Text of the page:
Saturday, February 4, 2017

Talking Heads

An admission: Recently, I read one of my early titles from 2003, and realized that at times, I had a habit of "head-hopping" - switching from one viewpoint character to another in the same scene. In 2005, I took a Point of View writing course and learned a lot about what "not" to do. This past weekend, as I was thinking about what to post for this month's Novel Spaces blog, I remembered a great blog post by fiction editor Beth Hill that addressed the topic of Head Hopping, therefore, I'm sharing the link below from a site called The Editor's Blog.

One thing I will say, that I know most authors are aware of, is that as writers, we need to be mindful of staying in the mind of the narrator or if the chapter is in Character A's POV, stay with that character's audible, internal thoughts, and emotions about what he/she sees, tastes, touches, etc. If Character A is on the phone, and has the receiver to his/her ear, Character B who is sitting across the room cannot hear the person Character A is talking to (unless the phone is on speaker). It's Character A's ears. Character B can perceive the conversation based upon gestures, facial expressions, a feeling, etc., but he/she cannot literally hear the other person. If there's a scene break or chapter break, there can be a switch, but it is best to stay in one character's head at a time. We owe it to our readers to not confuse them or lose them. Ahh, the craft! LOL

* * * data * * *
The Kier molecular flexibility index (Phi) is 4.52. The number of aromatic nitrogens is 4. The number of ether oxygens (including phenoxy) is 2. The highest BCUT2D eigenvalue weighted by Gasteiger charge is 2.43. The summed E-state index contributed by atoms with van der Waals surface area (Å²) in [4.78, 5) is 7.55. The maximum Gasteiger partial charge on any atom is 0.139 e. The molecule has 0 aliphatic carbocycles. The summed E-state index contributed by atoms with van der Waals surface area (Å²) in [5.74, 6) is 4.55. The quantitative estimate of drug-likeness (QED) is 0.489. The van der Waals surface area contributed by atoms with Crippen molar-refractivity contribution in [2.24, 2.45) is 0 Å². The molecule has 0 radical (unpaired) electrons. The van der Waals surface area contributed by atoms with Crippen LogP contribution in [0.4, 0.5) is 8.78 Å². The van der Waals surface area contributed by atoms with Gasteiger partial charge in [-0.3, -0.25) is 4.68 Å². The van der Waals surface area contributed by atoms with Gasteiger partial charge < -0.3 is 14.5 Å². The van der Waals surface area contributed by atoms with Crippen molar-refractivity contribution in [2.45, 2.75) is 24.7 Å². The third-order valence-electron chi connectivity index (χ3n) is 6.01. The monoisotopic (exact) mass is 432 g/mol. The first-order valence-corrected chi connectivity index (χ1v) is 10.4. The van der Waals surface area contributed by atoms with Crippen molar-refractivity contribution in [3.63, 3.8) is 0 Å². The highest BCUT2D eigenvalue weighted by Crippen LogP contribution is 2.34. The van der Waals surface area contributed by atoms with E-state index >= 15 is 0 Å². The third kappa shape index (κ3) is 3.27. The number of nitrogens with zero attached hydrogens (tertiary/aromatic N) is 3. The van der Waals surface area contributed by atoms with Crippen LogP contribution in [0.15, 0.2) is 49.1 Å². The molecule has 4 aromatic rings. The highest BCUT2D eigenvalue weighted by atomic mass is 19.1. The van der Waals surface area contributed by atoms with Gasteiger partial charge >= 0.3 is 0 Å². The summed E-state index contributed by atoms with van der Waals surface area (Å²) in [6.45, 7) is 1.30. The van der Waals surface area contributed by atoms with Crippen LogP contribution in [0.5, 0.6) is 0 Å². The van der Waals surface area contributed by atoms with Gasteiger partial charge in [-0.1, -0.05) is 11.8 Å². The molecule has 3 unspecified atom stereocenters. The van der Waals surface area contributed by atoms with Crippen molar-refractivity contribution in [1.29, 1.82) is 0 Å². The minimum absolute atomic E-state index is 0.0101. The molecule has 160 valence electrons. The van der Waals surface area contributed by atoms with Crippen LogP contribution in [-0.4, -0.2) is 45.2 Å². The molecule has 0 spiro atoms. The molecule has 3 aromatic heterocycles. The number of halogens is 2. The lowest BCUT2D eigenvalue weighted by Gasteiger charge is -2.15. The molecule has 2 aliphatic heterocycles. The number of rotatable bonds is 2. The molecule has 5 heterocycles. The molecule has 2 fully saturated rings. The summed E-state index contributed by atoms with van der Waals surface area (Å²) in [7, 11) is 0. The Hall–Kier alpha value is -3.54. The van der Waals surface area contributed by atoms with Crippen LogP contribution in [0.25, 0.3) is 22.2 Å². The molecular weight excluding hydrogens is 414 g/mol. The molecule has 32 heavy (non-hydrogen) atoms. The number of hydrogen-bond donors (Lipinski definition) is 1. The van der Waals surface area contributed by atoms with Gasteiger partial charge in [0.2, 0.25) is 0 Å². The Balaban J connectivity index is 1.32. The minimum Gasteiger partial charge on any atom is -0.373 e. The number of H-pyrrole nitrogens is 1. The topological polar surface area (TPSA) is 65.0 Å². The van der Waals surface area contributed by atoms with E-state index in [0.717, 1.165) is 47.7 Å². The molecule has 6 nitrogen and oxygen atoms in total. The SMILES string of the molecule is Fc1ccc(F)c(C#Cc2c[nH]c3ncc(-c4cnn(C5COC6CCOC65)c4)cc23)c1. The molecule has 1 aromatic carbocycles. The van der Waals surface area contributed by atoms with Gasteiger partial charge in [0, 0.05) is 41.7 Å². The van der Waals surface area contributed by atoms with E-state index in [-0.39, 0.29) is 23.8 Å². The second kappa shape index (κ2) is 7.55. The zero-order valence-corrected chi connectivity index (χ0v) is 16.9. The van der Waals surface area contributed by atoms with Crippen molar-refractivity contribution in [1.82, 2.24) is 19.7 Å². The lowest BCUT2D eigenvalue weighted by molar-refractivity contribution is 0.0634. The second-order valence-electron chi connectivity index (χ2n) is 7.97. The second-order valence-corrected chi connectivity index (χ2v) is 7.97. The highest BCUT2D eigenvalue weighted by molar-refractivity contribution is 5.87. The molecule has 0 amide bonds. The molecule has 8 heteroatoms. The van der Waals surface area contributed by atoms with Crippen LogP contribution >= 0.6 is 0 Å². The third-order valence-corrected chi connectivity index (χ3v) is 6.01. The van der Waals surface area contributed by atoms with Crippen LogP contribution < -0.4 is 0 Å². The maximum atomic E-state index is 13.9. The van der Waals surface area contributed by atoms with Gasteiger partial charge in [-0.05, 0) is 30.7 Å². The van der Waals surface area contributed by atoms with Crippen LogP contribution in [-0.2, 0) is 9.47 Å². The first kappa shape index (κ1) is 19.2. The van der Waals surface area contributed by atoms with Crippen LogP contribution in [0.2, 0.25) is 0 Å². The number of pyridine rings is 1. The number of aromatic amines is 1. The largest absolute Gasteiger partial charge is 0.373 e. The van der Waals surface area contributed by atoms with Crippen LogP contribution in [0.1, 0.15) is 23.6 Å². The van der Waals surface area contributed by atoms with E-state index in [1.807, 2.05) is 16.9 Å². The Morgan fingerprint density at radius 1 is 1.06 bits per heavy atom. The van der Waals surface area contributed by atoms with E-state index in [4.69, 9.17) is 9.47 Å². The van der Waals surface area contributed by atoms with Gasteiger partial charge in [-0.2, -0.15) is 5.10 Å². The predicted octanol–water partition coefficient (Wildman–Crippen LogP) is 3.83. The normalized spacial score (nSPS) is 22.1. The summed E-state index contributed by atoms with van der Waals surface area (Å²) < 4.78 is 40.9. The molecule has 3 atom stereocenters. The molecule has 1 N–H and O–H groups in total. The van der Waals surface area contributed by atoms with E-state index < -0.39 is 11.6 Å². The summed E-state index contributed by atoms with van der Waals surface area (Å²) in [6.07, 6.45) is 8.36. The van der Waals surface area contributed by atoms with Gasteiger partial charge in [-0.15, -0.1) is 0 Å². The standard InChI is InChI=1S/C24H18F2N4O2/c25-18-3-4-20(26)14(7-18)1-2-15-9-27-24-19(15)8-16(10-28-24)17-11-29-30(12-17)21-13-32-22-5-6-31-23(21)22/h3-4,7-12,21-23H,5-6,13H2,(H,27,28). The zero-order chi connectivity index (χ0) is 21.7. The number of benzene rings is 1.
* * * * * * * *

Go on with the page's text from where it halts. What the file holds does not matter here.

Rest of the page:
Enjoy, and write on!

Head-Hopping Gives Readers Whiplash by fiction editor Beth Hill


Jewel Amethyst said...

Great post. Some time ago I also read some of my early work and I had the same character hopping. But oh, I enjoyed reading them. It felt like freedom rather than being bound by the constraints of writing rules.

Marissa Monteilh said...

I agree Jewel, I've gone against the rules at times and it feels really good, lol!

Liane Spicer said...

This one can be tricky. I've done some head-hopping inadvertently in my second Liane Spicer novel. Never realized it until it was pointed out to me by a reviewer.